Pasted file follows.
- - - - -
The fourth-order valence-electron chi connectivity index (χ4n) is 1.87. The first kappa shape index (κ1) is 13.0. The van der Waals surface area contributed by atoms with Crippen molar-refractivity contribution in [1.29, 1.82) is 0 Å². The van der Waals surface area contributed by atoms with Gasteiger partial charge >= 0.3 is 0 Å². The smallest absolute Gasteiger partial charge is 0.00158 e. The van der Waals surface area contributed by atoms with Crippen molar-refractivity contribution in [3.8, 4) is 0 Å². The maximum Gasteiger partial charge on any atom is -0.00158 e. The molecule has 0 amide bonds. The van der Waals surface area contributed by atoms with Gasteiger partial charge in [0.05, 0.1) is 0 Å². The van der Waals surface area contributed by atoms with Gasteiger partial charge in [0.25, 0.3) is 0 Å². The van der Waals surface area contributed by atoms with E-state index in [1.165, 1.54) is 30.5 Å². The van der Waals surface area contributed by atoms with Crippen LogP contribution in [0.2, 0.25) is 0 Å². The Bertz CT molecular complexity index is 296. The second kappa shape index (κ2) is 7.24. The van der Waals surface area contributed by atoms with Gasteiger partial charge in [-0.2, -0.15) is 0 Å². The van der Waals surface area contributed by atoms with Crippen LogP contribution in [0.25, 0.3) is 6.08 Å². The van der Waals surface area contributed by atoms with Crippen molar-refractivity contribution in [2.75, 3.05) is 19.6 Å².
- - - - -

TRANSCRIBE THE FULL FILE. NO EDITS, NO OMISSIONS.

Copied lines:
The fourth-order valence-electron chi connectivity index (χ4n) is 1.87. The first kappa shape index (κ1) is 13.0. The van der Waals surface area contributed by atoms with Crippen molar-refractivity contribution in [1.29, 1.82) is 0 Å². The van der Waals surface area contributed by atoms with Gasteiger partial charge >= 0.3 is 0 Å². The smallest absolute Gasteiger partial charge is 0.00158 e. The van der Waals surface area contributed by atoms with Crippen molar-refractivity contribution in [3.8, 4) is 0 Å². The maximum Gasteiger partial charge on any atom is -0.00158 e. The molecule has 0 amide bonds. The van der Waals surface area contributed by atoms with Gasteiger partial charge in [0.05, 0.1) is 0 Å². The van der Waals surface area contributed by atoms with Gasteiger partial charge in [0.25, 0.3) is 0 Å². The van der Waals surface area contributed by atoms with E-state index in [1.165, 1.54) is 30.5 Å². The van der Waals surface area contributed by atoms with Crippen LogP contribution in [0.2, 0.25) is 0 Å². The Bertz CT molecular complexity index is 296. The second kappa shape index (κ2) is 7.24. The van der Waals surface area contributed by atoms with Gasteiger partial charge in [-0.2, -0.15) is 0 Å². The van der Waals surface area contributed by atoms with Crippen LogP contribution in [0.25, 0.3) is 6.08 Å². The van der Waals surface area contributed by atoms with Crippen molar-refractivity contribution in [2.75, 3.05) is 19.6 Å².